Conflict Resolution Capacity
"There are numerous sorts of capacities: intellectual, organizational, social, political, cultural, material, practical, or financial." – from Capacity.org

In addition, it is important to develop communities' capacity to manage conflicts and disputes. This requires that citizens, politicians, and professionals learn dispute management skills, adapt them to their particular context, and apply them within their societies. One method to develop dispute management capacity is the development of graduate and post-graduate curricula in conflict resolution and dispute management. Peace education curricula provide instruction on conflict resolution, cooperation, global awareness, and social and ecological responsibility. [15]

Note that such education need not be done solely at the graduate level, but can also be incorporated into popular education. Once people have the skills of reading and writing, conflict resolution education teaches the skills of collaboration and consensus building. Both citizenship education and peace education initiatives emphasize skills relating to empathy, active listening, negotiation, and the ability to construct and present reasoned arguments. [16] Parties also learn to think critically, argue cogently, and develop cooperative dispute resolution skills.

Another way to build conflict resolution capacity is to implement training programs for professionals in civil society, government ministries, parliaments, and universities. [17] Training civil society actors to build their capacity to transform conflict can take place at two levels: in international peacekeeping** and peacebuilding, and at the interpersonal and community level, where people can learn and apply the skills of interpersonal negotiation and mediation. Civil society actors involved in national and international level peace efforts often receive training on the processes of international peacekeeping and peacebuilding. Likewise, community-level mediators and facilitators often receive training in mediation and dialogue. [18]

It is also important to build institutional capacity to respond to and resolve violent conflict, promote tolerance, and build peace. Both nations and communities need to strengthen their ability to regulate disputes constructively and non-violently, promote dialogue, and build consensus. This means strengthening governments' capacities to anticipate conflict, address crisis situations, defuse violent conflicts, and develop conflict resolution tools and mechanisms. Officials of governments and civil society organizations should be provided with training in conflict analysis, early response, and conflict transformation. In addition, institutional and human resources to manage disputes and prevent conflict, as well as mechanisms to support reconciliation and co-existence, need to be developed. [19] This includes the development of third party intervention services at both the local and national level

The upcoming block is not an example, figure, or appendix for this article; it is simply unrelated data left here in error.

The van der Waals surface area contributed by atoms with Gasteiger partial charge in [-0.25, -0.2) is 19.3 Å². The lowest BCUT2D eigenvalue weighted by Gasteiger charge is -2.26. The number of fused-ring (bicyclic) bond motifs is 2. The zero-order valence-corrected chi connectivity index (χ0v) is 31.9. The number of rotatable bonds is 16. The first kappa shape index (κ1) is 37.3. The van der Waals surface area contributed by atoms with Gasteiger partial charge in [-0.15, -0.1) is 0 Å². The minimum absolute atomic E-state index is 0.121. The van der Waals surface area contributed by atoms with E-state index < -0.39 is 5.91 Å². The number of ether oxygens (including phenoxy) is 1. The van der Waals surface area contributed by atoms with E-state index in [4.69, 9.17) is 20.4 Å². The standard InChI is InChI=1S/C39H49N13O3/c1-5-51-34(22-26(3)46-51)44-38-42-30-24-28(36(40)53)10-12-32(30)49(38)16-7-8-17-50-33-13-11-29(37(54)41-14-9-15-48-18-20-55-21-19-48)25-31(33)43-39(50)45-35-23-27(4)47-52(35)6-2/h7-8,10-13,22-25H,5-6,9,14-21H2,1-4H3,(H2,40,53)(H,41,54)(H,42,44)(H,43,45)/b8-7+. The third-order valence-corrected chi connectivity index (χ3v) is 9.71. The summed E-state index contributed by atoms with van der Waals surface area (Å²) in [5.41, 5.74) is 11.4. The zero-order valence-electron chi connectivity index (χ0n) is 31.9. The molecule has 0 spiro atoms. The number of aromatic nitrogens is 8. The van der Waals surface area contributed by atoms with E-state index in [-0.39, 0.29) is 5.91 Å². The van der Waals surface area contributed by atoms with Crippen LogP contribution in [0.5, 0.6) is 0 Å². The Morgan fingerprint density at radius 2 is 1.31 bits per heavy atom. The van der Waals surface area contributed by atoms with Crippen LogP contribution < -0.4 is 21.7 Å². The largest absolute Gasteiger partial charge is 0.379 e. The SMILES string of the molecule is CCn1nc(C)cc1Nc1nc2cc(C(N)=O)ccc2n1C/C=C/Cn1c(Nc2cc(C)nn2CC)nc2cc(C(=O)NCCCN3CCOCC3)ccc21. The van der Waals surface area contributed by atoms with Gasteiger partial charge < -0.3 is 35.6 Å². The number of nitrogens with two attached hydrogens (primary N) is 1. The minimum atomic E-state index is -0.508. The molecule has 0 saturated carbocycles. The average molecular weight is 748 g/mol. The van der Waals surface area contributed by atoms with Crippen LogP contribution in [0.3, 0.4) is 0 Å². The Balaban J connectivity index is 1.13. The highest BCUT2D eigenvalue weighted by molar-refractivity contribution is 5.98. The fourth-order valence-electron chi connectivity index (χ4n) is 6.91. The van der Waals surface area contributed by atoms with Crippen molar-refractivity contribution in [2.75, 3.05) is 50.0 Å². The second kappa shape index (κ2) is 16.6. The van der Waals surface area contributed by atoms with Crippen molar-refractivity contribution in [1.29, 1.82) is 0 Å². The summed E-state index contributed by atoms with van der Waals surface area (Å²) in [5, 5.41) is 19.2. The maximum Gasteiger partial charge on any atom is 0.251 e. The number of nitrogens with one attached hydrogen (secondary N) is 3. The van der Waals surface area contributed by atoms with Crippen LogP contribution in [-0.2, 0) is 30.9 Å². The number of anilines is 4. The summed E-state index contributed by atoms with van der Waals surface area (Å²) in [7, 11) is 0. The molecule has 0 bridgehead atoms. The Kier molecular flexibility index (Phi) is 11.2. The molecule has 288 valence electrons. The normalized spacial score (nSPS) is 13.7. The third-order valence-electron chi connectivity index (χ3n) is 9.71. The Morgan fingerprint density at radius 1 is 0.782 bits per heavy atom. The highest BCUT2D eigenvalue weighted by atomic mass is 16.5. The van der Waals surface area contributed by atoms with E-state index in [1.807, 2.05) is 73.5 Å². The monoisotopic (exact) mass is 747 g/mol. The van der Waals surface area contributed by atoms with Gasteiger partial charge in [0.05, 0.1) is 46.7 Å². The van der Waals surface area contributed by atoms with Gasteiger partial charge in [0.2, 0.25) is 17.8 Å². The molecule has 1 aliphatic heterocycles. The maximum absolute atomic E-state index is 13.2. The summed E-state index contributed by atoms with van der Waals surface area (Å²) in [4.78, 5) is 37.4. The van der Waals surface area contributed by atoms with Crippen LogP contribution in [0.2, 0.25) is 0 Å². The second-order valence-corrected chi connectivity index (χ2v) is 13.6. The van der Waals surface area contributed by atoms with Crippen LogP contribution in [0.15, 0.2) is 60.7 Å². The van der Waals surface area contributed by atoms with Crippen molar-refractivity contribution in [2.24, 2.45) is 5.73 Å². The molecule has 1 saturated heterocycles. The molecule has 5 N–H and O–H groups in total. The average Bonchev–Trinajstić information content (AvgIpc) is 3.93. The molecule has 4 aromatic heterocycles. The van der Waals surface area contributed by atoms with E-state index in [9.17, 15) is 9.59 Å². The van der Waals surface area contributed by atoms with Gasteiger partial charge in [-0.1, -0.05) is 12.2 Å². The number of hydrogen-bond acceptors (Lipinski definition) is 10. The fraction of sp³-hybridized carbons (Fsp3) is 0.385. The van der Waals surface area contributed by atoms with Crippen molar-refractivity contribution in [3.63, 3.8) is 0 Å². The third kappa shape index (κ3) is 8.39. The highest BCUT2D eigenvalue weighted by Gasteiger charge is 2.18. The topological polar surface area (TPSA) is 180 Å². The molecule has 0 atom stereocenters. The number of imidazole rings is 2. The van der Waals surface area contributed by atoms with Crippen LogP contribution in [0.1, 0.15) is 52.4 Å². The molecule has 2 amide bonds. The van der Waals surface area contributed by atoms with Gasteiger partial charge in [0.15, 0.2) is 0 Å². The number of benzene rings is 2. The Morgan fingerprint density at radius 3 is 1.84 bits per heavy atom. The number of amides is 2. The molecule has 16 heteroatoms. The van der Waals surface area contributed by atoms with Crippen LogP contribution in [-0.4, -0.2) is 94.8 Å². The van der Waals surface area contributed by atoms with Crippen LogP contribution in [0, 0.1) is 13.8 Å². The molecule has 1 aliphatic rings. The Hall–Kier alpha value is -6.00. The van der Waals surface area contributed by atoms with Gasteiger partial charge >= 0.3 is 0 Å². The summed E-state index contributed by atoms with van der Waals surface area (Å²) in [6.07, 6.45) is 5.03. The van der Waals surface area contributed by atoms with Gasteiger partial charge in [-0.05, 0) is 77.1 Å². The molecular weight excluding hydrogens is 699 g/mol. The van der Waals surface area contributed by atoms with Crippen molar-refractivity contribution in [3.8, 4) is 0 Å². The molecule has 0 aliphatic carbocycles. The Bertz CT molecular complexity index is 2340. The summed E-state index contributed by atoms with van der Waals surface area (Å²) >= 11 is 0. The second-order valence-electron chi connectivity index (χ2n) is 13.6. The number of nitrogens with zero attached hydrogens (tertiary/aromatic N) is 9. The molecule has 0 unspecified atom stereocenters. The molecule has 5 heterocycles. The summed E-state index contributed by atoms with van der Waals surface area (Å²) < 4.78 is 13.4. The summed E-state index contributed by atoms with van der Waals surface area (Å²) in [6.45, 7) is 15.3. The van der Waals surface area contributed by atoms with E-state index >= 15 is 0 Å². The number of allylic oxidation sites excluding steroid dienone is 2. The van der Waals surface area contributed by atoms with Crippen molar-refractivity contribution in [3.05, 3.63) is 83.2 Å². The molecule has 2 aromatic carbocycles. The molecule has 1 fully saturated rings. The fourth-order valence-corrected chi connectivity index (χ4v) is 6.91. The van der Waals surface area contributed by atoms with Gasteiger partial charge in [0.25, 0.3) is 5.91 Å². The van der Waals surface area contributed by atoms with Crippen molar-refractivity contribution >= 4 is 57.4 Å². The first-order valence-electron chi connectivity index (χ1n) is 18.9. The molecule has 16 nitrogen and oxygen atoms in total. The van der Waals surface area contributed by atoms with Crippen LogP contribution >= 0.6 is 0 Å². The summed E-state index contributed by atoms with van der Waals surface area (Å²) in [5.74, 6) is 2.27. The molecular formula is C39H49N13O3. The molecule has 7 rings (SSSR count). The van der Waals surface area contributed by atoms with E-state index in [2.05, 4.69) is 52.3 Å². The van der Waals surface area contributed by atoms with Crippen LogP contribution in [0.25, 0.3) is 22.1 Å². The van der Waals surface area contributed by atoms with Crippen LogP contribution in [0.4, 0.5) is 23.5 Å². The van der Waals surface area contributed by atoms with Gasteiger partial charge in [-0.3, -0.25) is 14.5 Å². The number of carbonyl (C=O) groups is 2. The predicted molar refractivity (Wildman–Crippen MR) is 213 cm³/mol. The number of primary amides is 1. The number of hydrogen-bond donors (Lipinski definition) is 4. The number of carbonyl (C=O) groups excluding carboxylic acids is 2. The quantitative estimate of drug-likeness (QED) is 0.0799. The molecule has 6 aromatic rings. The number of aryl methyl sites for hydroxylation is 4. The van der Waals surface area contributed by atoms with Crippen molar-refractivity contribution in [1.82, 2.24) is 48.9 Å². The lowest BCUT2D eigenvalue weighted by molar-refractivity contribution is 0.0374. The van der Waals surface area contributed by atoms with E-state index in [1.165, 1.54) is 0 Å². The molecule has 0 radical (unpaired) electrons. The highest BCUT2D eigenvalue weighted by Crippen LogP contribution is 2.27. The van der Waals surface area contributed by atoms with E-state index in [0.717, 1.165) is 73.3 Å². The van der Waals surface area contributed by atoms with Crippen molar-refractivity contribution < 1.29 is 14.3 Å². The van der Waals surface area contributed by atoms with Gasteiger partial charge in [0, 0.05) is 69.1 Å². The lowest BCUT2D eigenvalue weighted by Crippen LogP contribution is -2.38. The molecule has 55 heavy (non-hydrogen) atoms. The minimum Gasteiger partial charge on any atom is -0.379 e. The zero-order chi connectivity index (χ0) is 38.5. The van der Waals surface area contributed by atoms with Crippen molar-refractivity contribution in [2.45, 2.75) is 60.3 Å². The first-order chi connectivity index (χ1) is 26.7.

"Capacity building is the development of our individual and organizational capacities to transform conflict from violence into a positive, constructive force. Collectively, capacity building includes the development of institutions (for example, local government, judiciary etc) which allow society to handle conflict without it turning into violence."- Available Here

Such measures are important part of preventing conflict within and among states, maintaining peace and security, and strengthening governance. Indeed, in cases where the domestic capacity to manage and resolve conflicts peacefully does not exist, nations are more susceptible to violent conflict. Recognizing this fact, many international organizations and aid agencies have begun to incorporate training in consensus-building and conflict resolution into their technical assistance programs. They have also begun to design programs and structures to resolve community conflicts and build local capacity in conflict resolution. [20]

For example, the Organization of American States has developed programs to enhance the capacity of both government institutions and civil society organizations to utilize dialogue processes and resolve conflicts peacefully. In order to strengthen this culture of peace, the organization has also provided training courses in conflict analysis, negotiation, mediation, consensus-building, and dialogue facilitation. Training seminars are also offered on human rights, participatory decision-making, and alternative dispute resolution methods. Those who attend these courses include community leaders, NGO representatives, police offers, labor officials, and university teachers. [21] These programs help not only to prevent conflict, but also to strengthen democratic decision-making processes within states. The overall goal is to strengthen the capacity of the government and public sector to manage and resolve local, national, and international conflicts.